Lady Alice, or Alicia, Lisle, was the wife of John Lisle, who was bred to the bar, and, being returned to the Long Parliament, became a sturdy opponent of the King. He entered the army, attaining only the rank of Major. He became legal adviser to the High Court of Justice which condemned Charles I., and a Commissioner of the Great Seal under Cromwell. On the Restoration, he took refuge in Lausanne, with other refugees, and there he was assassinated. His widow, the Lady Alice, was arraigned in August, 1685, before the infamous Lord Chief Justice, George Jeffries, on the charge of High Treason, for having, merely on grounds of humanity, given hospitality to a lawyer and a clergyman suspected of complicity in Monmouth's insurrection. She was beheaded in September. Her daughter Bridget was the wife of Dr. Leonard Hoar, third President of Harvard College. After his decease, Nov. 28, 1675, she married, Nov. 29, 1676, Mr. Hezekiah Usher, a merchant of Boston. Not being happy in this marriage, she went to England with her daughter, Bridget Hoar, and did not return here till after Mr. Usher's death, July 11, 1697. Under date in his journal, Sewall records her death in Boston, May 25, 1723, and her interment, by her own request, in the grave of Dr. Hoar, at Braintree. Her daughter, Blidget Hoar, born at Cambridge, March 13, 1673, married, June 21, 1689, Rev. Thomas Cotton, of London. See Campbell's Lord Chancellors, Vol. III. p. 62, and Sibley's "Graduates of Harvard University," Vol. I. pp. 244-248. -- EDS.
Dame Alice was a daughter of Sir White Beconshaw of Moyles Court at Ellingham in Hampshire and his wife, Edith Bond, daughter and co-heiress of William Bond of Blackmanston in Steeple in Dorset. She had a younger sister, Elizabeth, who married Sir Thomas Tipping of Wheatfield Park in Stoke Talmage in Oxfordshire. Alice Lisle's husband, Sir John Lisle (d. 1664), had been one of the judges at the trial of Charles I, and was subsequently a member of Cromwell's House of Lords, hence his wife's courtesy title. She seems to have leaned to Royalism, but she combined this with a decided sympathy for religious dissent.
On 20 July 1685, a fortnight after the Battle of Sedgemoor, Lady Alice agreed to shelter John Hickes, a well-known Nonconformist minister, at Moyles Court, her residence near Ringwood. Hickes, who was a member of Monmouth's defeated army, brought with him Richard Nelthorpe, another supporter of Monmouth and under sentence of outlawry. The men spent the night at Moyles Court, and in the morning were arrested. Their hostess, who had initially denied their presence, was charged with harbouring traitors.
lLady Alice's case was tried by Judge Jeffreys at the opening of the Bloody Assizes at Winchester. She pleaded she had no knowledge that Hickes's offence was anything more serious than illegal preaching. Furthermore, she had known nothing of Nelthorpe, who was not named in the indictment, but was nevertheless mentioned to strengthen the case for the Crown. She said she had no sympathy with the rebellion whatsoever. The jury reluctantly found her guilty, and the law recognizing no distinction between principals and accessories in treason, she was sentenced to be burned.
Jeffreys respited the sentence for a week but James II refused to extend mercy to her, though he allowed beheading as fit her station to be substituted for burning. Lady Alice Lisle was publicly executed in the Winchester market-place on 2 September 1685. She is buried in a tomb on the right hand side of the porch at St Mary's Church, in Ellingham, Hampshire.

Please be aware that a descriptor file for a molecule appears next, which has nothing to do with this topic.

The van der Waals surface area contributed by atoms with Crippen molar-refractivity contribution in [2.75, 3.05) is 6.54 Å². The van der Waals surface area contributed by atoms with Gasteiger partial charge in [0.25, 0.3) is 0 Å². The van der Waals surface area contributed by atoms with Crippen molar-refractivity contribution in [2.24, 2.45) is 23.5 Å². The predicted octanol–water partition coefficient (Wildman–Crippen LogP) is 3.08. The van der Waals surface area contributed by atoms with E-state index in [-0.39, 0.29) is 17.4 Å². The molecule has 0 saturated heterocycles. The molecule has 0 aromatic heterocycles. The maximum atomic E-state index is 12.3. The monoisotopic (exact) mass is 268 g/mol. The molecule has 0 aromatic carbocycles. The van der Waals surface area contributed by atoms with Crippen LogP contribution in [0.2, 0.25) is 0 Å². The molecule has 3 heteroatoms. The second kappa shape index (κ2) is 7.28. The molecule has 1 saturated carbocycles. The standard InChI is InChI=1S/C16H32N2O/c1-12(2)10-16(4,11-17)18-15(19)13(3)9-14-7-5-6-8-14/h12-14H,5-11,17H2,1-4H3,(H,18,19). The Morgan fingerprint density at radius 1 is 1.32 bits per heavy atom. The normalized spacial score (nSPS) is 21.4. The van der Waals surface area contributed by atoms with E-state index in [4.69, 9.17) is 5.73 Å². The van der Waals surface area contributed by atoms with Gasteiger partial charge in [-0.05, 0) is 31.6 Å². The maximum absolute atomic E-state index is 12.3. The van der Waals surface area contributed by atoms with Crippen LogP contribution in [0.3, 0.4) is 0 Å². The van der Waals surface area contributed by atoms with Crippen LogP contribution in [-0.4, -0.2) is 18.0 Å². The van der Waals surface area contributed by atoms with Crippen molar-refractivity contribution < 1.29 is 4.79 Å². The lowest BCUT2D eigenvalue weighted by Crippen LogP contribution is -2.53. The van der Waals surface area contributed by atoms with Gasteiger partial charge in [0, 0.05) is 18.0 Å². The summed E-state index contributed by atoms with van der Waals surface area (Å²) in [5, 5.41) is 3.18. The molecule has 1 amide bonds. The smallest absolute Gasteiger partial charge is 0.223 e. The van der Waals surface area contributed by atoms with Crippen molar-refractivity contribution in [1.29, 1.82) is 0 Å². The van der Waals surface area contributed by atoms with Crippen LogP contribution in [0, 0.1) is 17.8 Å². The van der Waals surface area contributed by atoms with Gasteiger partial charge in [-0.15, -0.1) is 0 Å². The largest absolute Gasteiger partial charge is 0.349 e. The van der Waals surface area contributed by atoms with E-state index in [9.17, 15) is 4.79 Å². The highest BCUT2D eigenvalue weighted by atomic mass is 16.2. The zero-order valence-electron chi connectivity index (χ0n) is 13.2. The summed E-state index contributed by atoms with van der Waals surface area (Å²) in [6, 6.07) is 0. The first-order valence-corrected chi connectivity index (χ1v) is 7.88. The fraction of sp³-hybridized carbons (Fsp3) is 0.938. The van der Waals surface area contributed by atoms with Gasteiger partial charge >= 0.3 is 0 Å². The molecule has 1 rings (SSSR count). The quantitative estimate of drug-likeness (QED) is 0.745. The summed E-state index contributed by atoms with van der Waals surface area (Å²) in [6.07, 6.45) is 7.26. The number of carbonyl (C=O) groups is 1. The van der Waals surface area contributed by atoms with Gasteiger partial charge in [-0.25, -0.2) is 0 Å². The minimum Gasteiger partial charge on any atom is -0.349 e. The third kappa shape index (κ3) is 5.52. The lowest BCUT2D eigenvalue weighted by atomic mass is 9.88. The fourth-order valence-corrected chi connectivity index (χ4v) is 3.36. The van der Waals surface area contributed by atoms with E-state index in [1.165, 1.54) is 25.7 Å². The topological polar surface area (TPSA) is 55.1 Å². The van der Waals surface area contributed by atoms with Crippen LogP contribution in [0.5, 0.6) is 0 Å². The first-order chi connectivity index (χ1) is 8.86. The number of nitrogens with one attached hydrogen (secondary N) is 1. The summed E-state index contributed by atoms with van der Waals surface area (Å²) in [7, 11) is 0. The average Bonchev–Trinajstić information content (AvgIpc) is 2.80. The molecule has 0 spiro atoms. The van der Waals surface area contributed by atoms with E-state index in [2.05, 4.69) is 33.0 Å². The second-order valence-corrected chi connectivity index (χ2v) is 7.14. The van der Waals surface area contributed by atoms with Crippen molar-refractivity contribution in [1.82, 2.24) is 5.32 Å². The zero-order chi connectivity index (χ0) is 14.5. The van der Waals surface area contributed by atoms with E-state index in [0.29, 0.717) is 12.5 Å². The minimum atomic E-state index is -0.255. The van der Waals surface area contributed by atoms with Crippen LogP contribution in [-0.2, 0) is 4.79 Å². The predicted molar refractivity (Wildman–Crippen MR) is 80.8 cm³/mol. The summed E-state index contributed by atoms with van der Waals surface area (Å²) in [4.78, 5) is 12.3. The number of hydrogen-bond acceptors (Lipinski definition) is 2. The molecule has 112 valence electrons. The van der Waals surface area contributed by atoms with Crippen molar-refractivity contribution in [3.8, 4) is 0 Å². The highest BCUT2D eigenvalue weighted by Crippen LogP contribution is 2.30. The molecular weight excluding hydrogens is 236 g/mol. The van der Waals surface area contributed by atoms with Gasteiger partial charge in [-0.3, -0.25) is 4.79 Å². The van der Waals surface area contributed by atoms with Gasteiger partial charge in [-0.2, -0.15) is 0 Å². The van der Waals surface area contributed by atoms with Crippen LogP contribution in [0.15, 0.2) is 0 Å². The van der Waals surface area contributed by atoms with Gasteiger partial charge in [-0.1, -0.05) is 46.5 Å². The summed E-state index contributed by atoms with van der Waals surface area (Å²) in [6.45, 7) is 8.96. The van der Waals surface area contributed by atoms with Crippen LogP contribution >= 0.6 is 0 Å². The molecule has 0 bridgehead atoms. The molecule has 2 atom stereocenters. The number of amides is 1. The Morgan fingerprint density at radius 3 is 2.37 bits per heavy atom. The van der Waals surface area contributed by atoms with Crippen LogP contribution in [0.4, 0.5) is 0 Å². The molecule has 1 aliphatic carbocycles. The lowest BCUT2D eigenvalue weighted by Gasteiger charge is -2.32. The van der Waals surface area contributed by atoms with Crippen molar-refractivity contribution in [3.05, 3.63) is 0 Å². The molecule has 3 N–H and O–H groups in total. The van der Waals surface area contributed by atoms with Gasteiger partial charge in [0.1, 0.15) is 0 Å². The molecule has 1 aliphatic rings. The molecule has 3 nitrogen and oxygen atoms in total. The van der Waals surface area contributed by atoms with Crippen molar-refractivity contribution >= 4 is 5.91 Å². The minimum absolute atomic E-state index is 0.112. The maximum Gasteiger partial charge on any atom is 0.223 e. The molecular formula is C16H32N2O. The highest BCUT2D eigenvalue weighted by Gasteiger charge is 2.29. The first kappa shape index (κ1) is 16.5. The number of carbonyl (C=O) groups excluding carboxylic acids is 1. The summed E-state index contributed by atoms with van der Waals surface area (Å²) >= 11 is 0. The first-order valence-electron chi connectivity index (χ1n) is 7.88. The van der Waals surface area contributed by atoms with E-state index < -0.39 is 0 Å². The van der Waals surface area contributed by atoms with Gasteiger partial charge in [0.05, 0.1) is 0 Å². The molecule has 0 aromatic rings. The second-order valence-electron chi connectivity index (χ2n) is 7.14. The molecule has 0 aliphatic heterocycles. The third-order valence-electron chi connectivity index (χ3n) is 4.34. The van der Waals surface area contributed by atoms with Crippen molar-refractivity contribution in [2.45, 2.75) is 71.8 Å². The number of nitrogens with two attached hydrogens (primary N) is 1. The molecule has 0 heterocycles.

A plaque marks the spot of Lady Alice's execution, opposite "The Eclipse Inn" near the Cathedral in Winchester.
[Many writers have described Lady Alice's execution a judicial murder, and one of the first acts of parliament of William and Mary after the Glorious Revolution was to reverse her attainder on the grounds that the prosecution was irregular and the verdict injuriously extorted by "the menaces and violences and other illegal practices" of Judge Jeffreys. However, it is doubtful that Jeffreys, for all his brutality, exceeded the strict letter of the law of the day.
-------------------- Moyles Court
Mentioned in the Domesday Book (1086) as being held by Cola the Huntsman, Moyles Court is now a private school on the edge of the New Forest in Hampshire. It was once the home of Lady Alice Lisle who was executed for sheltering traitors following the Monmouth Rebellion which has been described as judicial murder. According to ‘Haunted England: A Survey of English Ghost Lore’ (1941) by Christina Hole,‘Tradition says the sound of her silk dress and tapping of her heels were long afterwards heard in the corridors of Moyles Court, and that sometimes she was seen passing down Ellingham Lane a driverless coach drawn by headless horses.’
Lady Alice Lisle (born September 1617 – died 2 September 1685) was the daughter of Sir White Beconshaw of Moyles Court. In 1630 she bacame the second wife of the Regicide Sir John Lisle (1610-1664) who was a Judge in the trial and execution of King Charles I. According to The Complete Peerage (Vol IV, Appx G, p.622) ‘He was a violent anti-royalist, and active promoter of the King's trial, and drafted the sentence. He was present in Westminster Hall, 27 Jan 1648/9, when the sentence was pronounced, though he did not sign the death-warrant.’ He was assassinated by Thomas Macdonnell (also known as O’Croli) and Semus mac Emoinn Mhic Choitir (or James Fitz Edmond Cotter / James Cotter) in Lausanne, Switzerland where he had fled following the Restoration of the Monarchy. At the time of King Charles I’s execution, Alice Lisle was reported to had stated ‘her heart leaped within her to see the tyrant fall’ but much later, probably during her trial claimed ‘shed more tears than any woman then living did’ for the dead King. A quote from Burnett in the Salisbury Journal sates , 'She was not easily reconciled to her husband on account of his association with the regicides.'